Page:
« Make healthy hydration the new norm »

lise_bankir.jpg R. Roussel, 2011

Low water intake and risk for new-onset hyperglycemia

Summary provided by Dr. Lise Bankir, INSERM UMRS 872, Université Pierre et Marie Curie, Centre de Recherche des Cordeliers, Paris, France.

Download the summary


Copeptin is a peptide co-secreted with the antidiuretic hormone vasopressin, which  has recently been used as an indirect marker for bodily hydration. A recent epidemiological study has shown that copeptin is an independent risk factor for diabetes mellitus. This may be related to the expression of vasopressin receptors in the liver and pancreas, key organs involved in glycemic regulation. The present study aimed to assess whether low water intake itself could be associated with an increased risk of hyperglycemia, the first step to diabetes. This hypothesis was tested in the cohort “DESIR”, an epidemiological study of subjects in central France, with a nine-year follow-up period.

Key findings

The study included a total of 3615 adults (aged 30-65 years) with normal glycemia (defined as a fasting blood glucose level not exceeding 1.10 g/L). At inclusion in the study, the participants were administered a lifestyle questionnaire including quantitative estimates of their daily intake of water and other drinks. During the follow-up period, glycemic levels increased to higher than normal values in 565 subjects. Participants who reported drinking less than half a litre of water a day had a 29% higher risk of developing hyperglycemia than those who drank greater volumes. This trend was still observed following adjustment for confounding factors (i.e., gender, age, family history of diabetes and amount of alcoholic or soft drinks consumed). This result was also independent of the amount of physical exercise, and of professional and leisure activities.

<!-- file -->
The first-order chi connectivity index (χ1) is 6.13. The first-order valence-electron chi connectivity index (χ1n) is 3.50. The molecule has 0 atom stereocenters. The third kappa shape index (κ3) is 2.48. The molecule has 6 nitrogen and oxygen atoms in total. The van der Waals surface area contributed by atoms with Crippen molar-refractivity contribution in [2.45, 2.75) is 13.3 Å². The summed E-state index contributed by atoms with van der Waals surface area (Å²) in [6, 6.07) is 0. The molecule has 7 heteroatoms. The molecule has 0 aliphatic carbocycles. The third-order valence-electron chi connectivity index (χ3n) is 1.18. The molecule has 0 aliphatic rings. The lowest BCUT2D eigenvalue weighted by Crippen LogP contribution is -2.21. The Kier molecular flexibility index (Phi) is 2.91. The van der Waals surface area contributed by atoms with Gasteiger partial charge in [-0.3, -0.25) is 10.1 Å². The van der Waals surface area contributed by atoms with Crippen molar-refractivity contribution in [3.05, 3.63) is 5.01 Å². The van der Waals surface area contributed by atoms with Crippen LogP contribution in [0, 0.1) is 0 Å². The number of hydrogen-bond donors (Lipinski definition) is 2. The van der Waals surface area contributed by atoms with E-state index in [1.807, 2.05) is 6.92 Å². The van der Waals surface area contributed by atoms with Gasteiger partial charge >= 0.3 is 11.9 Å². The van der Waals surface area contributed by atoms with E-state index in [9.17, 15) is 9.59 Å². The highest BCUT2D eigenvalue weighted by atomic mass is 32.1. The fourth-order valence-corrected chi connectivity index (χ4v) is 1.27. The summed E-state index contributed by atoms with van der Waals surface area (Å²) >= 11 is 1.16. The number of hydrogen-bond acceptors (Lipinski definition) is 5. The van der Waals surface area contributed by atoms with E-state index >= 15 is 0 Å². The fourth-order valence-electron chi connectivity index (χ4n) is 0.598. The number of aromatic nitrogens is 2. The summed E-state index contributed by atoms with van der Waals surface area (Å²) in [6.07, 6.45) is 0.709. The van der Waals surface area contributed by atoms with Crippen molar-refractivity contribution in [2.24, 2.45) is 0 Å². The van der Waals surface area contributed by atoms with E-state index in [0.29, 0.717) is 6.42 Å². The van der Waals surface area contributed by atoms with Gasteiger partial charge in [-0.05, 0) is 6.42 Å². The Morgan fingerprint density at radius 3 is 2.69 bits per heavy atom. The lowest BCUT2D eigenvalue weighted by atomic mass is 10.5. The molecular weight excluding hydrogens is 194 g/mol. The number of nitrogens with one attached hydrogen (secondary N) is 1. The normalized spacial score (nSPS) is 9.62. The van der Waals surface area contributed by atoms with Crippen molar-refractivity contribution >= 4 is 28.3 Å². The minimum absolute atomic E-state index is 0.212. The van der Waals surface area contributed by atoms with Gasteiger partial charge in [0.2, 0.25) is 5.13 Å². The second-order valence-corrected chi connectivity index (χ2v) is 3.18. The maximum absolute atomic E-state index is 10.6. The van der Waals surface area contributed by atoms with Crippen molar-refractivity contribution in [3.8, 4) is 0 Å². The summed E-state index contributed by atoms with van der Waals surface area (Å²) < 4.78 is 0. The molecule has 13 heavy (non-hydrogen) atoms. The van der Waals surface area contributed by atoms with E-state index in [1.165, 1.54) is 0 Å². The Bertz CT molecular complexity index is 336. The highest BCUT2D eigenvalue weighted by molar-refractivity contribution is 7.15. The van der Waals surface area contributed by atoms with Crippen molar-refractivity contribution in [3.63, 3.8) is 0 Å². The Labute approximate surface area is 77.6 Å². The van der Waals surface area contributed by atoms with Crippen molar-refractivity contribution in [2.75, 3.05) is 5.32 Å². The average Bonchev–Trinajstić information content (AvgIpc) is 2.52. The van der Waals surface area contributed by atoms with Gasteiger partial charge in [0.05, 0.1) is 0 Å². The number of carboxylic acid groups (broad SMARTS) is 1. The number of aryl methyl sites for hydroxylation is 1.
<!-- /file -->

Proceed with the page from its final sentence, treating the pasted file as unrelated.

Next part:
Relevance for healthy hydration

The findings of this epidemiological study suggest that it may not be appropriate to keep a low daily water intake for sustained periods of time (subject to medical advice). The relevance of these results to “healthy hydration” should be further investigated in a well-controlled clinical trial involving subjects who spontaneously drink less than half a litre per day. This future study is intended to evaluate participants’ metabolic risk profiles following an intervention consisting in a significant increase in water intake over a period of several weeks. Further experimental research is also required to delineate the mechanisms linking hydration status and glucose metabolism.

Roussel R, Fezeu F, Bouby N, Balkau B, Lantieri O, Alhenc-Gelas F, Marre M, Bankir L; D.E.S.I.R. Study Group. Low water intake and risk for new-onset hyperglycemia. Diabetes Care. 2011;34(12):2551-4. Epub 2011 October 12. http://www.ncbi.nlm.nih.gov/pubmed/21994426